Goodreads: For the Wolf
Series: Wilderwood #1
Age Category: Adult
Published: June 1, 2021
The first daughter is for the Throne.
The second daughter is for the Wolf.
For fans of Uprooted and The Bear and the Nightingale comes a dark fantasy novel about a young woman who must be sacrificed to the legendary Wolf of the Wood to save her kingdom. But not all legends are true, and the Wolf isn’t the only danger lurking in the Wilderwood.
As the only Second Daughter born in centuries, Red has one purpose-to be sacrificed to the Wolf in the Wood in the hope he’ll return the world’s captured gods.
Red is almost relieved to go. Plagued by a dangerous power she can’t control, at least she knows that in the Wilderwood, she can’t hurt those she loves. Again.
But the legends lie. The Wolf is a man, not a monster. Her magic is a calling, not a curse. And if she doesn’t learn how to use it, the monsters the gods have become will swallow the Wilderwood-and her world-whole.
Reading For the Wolf was a bit of a letdown because most readers seem to have been raving about it since its release in June 2021; it was also nominated for 2021 Goodreads Choice Award. However, I found the book repetitive and don’t think it offered much of a new take on a old tale.
For the Wolf is essentially a “Beauty and the Beast” retelling, set in a magical woods and more enmeshed with the larger-scale politics of the surrounding kingdom than a lot of fairy tale retellings. Normally I love reading “Beauty and the Beast” books, but because it’s a common tale to base a retelling on and because I’ve read a large number of variations on the story, it’s often hard for me to think that any of them stand out. For the Wolf simply . . . doesn’t.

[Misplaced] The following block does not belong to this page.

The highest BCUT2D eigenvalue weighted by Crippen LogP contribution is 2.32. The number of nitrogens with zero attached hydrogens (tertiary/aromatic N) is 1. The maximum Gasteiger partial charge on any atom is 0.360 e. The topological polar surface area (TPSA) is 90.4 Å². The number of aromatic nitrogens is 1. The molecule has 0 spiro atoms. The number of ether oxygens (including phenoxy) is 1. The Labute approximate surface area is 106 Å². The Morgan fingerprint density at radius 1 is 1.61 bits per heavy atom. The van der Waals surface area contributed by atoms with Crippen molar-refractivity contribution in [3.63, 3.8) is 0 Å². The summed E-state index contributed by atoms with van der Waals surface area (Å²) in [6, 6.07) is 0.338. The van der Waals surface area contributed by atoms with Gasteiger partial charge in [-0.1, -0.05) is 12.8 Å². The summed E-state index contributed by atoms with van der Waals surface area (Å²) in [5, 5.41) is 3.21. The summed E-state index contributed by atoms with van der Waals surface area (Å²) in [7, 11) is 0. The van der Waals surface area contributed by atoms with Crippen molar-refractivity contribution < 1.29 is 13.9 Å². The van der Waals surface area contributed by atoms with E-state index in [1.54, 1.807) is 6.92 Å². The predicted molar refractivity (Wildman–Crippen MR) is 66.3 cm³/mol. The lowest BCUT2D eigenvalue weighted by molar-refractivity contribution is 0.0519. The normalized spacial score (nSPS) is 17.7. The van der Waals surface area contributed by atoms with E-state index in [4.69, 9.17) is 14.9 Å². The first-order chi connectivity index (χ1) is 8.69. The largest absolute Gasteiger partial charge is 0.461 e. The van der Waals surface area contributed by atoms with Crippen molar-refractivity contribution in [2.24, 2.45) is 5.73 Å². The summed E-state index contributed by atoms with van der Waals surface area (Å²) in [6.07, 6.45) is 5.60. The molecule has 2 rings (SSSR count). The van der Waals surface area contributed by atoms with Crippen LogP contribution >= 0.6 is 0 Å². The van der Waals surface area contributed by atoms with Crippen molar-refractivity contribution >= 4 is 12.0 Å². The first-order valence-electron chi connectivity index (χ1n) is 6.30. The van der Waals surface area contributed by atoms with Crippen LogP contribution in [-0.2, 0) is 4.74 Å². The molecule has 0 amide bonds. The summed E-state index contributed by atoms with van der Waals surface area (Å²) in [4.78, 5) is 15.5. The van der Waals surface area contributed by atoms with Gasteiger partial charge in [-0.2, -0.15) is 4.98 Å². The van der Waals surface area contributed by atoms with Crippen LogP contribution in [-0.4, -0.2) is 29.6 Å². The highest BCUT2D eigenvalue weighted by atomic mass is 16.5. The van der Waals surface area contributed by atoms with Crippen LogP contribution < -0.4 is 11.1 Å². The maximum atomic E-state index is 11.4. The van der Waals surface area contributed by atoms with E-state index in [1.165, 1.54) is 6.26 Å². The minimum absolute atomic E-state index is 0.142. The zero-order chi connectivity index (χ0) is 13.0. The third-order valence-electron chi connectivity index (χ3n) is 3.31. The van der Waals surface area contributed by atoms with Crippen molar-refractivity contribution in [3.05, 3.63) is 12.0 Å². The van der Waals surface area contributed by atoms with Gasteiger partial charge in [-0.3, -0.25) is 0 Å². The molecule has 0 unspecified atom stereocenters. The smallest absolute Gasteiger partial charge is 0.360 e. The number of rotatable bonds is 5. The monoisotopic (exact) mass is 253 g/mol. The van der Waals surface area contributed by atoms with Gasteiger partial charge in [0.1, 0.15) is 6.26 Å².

One of its main points seem to be the ~atmospheric~ setting of the magical, dangerous, sentient forest, but I have to say a lot of books that center themselves on having an atmospheric woodsy vibe also sound the same to me. The reader goes on about trees (often in a nonspecific way that doesn’t convince me they truly know that much about trees) and the oppressive, mysterious feeling of the trees, and the characters walk around the trees and discuss their fear of trees and . . . it kind of gets monotonous. That’s even truer in For the Wolf, which has some truly repetitive prose. I think it was supposed to add to the character of the book and really get readers into the minds of the main character, but it was odd feeling like I was reading a passage for the fourth or fifth time in the book.
That said, I didn’t think For the Wolf was terrible or anything. It’s a pretty solid “Beauty and the Beast” retelling with some mystery and romance, and the author works hard to add in the political, historical, and religious aspects that are meant to differentiate it from other retellings. I do wonder if those things will come more to the front in the sequel (which I am not planning to read). A lot of people love this book, and I can kind of seem why, but to me it just felt long and like dozens of other books I read before.